Augusta Metro Chamber of Commerce president Ed Presnell said while it is true that major companies might want to low-key this year's activities, the protests are a convenient cover for companies who want to pinch pennies in hard times.

Presnell believes many Masters regulars will still be on hand, although their attendance will be less public.

"So although they might not be making reservations in corporate names, they may make reservations in an individual's name," he said. "And I really believe that a lot of folks are using these outside matters as a way of camouflaging the real facts, and that is the economy's been tight."

Burk doubts that, arguing that many Fortune 500 companies are not coming because they don't want to be associated with discrimination.

"It's not a result of our actions that they have lost business, it's a result of the club members' actions," she said. "This is something that I think the local business leaders need to think through. What they seem to be disconnected on is that NCWO doesn't have the ability to change the policy at Augusta. Only the club members have that ability and they can instantly end this.

"They could have prevented this loss of business months ago by doing the right thing."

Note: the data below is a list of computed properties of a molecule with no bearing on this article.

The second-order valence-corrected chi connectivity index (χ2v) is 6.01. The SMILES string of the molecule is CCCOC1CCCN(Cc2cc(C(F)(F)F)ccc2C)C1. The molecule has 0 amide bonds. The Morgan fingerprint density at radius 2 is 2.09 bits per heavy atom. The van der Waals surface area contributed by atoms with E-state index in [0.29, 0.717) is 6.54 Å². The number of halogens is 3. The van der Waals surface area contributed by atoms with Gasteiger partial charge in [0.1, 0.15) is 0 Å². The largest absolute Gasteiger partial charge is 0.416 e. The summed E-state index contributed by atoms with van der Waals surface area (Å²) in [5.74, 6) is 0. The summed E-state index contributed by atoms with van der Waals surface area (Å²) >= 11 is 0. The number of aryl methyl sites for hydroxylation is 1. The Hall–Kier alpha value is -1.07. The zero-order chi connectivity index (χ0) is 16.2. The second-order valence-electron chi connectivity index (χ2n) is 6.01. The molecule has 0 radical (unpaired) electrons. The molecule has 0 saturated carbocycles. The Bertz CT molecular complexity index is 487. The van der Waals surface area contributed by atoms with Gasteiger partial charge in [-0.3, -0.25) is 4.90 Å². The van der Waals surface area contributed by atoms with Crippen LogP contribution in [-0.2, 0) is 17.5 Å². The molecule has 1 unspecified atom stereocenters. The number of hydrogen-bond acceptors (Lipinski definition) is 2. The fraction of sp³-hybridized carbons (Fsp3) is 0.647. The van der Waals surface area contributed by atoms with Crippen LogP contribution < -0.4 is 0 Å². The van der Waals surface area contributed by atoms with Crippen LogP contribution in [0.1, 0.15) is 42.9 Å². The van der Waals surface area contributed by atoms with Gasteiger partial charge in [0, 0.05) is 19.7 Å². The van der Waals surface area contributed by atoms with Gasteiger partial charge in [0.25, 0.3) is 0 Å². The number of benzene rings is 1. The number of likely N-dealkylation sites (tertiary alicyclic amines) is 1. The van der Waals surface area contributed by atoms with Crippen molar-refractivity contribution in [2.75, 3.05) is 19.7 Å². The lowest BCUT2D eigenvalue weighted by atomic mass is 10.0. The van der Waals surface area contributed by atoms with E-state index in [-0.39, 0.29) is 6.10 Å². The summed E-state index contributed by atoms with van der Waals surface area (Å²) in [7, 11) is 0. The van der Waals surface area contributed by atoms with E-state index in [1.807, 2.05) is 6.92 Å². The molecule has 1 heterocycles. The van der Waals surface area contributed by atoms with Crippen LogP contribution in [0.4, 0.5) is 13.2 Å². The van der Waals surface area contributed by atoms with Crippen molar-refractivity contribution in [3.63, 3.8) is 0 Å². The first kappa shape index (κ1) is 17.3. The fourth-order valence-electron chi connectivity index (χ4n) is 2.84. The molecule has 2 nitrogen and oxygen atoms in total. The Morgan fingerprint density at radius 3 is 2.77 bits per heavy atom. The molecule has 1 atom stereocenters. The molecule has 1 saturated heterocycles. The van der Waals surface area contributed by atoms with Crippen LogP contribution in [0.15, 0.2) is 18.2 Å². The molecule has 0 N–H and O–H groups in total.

The controversy doesn't seem to be affecting the city's 67 hotels, which report nearly all of their 5,400 available rooms are booked.

(Jackson and the rest of his organization are staying in area hotels. Burk and her group say they will stay in Atlanta and commute to Augusta.)

Restaurants also expect to do well, although one restaurateur vowed to do a little selective seating if circumstances warrant.

"Nobody from the KKK is coming in this restaurant," said Ouida Dalton, manager of The Pizza Joint, which sits about a mile away from the club in downtown. "The only thing I'll be doing is calling the police to see how fast they can come and get them out of here."

Many in the local community want the club and the tournament to thrive, regardless of how they feel about its membership policies.

"Knowing that Augusta National has been the centerpiece of our reputation and image throughout the country, we're very protective of our relationship and we hold it in a high regard," Presnell said. "We're proud to be associated. We're proud that it is the Augusta National Golf Club."

"It's not a very fine line for the mayor to walk," says Young, the mayor. "Augusta National is a very important institution to this community in a number of ways. ... And we're going to support their right to operate their club under the protection of the Constitution of the United States of America."

Ms. Burk disagrees with the mayor's position on the duties of the city's officials to their residents.

"I'm sure the chamber has some policy against discrimination," she said. "Certainly, I think there's a certain conflict of interest there. I also think it's too bad that the club is willing to sacrifice the local economy in the way they have."